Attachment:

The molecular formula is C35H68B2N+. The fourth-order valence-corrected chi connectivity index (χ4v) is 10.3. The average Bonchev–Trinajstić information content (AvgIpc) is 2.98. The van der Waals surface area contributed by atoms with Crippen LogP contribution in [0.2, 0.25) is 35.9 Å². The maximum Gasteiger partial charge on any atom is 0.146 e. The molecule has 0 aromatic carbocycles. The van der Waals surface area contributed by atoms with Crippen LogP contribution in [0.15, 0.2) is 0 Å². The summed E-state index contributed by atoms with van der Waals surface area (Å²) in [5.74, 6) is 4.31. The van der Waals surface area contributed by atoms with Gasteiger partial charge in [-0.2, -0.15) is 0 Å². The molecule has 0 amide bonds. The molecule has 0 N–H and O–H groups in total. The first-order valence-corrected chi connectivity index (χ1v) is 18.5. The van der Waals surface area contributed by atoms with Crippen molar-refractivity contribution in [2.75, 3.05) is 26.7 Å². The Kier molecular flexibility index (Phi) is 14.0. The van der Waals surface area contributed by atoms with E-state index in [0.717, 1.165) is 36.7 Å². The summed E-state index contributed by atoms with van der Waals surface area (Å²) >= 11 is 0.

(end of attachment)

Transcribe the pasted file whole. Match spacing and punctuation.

The molecular formula is C35H68B2N+. The fourth-order valence-corrected chi connectivity index (χ4v) is 10.3. The average Bonchev–Trinajstić information content (AvgIpc) is 2.98. The van der Waals surface area contributed by atoms with Crippen LogP contribution in [0.2, 0.25) is 35.9 Å². The maximum Gasteiger partial charge on any atom is 0.146 e. The molecule has 0 aromatic carbocycles. The van der Waals surface area contributed by atoms with Crippen LogP contribution in [0.15, 0.2) is 0 Å². The summed E-state index contributed by atoms with van der Waals surface area (Å²) in [5.74, 6) is 4.31. The van der Waals surface area contributed by atoms with Gasteiger partial charge in [-0.2, -0.15) is 0 Å². The molecule has 0 amide bonds. The molecule has 0 N–H and O–H groups in total. The first-order valence-corrected chi connectivity index (χ1v) is 18.5. The van der Waals surface area contributed by atoms with Crippen molar-refractivity contribution in [2.75, 3.05) is 26.7 Å². The Kier molecular flexibility index (Phi) is 14.0. The van der Waals surface area contributed by atoms with E-state index in [0.717, 1.165) is 36.7 Å². The summed E-state index contributed by atoms with van der Waals surface area (Å²) >= 11 is 0.